Most Wikistrat analysts believe the self-declared Islamic State (or ISIS) in Libya can be contained by Western powers, but a sizable minority cautions against complacency.
In a recent online voting exercise, two-thirds of our analysts agreed ISIS can “definitively” or “probably” be contained — meaning allowing them to consolidate, but not expand, and strike once they’ve reached a pre-determined level of “state-ness”.
Dr. Joel Sokolsky, a Wikistrat Senior Analyst and professor of political science at the Royal Military College of Canada, argued that ISIS does not pose an existential threat to Europe or the United States. “It is a bad situation,” he admitted, “but one that can be managed via hard conventional attacks from combined Allied sea-based forces, strike aircraft and the quick in-and-out of special forces.”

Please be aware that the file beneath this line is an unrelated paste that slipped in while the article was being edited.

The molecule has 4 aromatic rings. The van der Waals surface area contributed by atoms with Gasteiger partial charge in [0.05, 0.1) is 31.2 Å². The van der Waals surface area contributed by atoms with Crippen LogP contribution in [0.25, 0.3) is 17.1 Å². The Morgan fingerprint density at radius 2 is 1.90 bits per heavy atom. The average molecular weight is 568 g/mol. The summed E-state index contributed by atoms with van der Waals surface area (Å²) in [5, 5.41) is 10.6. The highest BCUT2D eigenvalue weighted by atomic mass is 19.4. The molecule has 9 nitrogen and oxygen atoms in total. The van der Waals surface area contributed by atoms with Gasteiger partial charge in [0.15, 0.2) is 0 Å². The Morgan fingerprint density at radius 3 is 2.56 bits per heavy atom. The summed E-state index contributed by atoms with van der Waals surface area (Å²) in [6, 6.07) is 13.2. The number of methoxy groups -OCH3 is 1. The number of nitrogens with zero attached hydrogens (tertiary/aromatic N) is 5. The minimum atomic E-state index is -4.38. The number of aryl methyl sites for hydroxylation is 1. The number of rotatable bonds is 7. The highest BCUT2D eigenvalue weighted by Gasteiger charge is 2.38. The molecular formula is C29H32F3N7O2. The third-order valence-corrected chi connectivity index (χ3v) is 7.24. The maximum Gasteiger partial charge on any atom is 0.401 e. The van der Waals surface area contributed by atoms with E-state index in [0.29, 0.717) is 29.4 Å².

Contributing Analyst Thomas Wade, a U.S. Army veteran and history professor at the University of Phoenix, agreed, pointing out that the relatively lightweight Western military presence in Iraq is helping national forces there push back ISIS.
But Steve Chisnall, a former Royal Air Force Air Vice-Marshal and now the director of strategy at the University of Southampton, was more cautious, arguing that — like Iraq and Syria — Libya is awash in different factions. “No one fully knows who is fighting whom.” That makes containment a dicey proposition.
Monica Jerbi, a Wikistrat Contributing Analyst, drew on her expertise of organized crime to argue that when a criminal enterprise is shut down, those who aren’t caught in the sweep aren’t scared into becoming law-abiding citizens — “they disperse, learn and start over somewhere else.” ISIS fighters in Libya could do the same.
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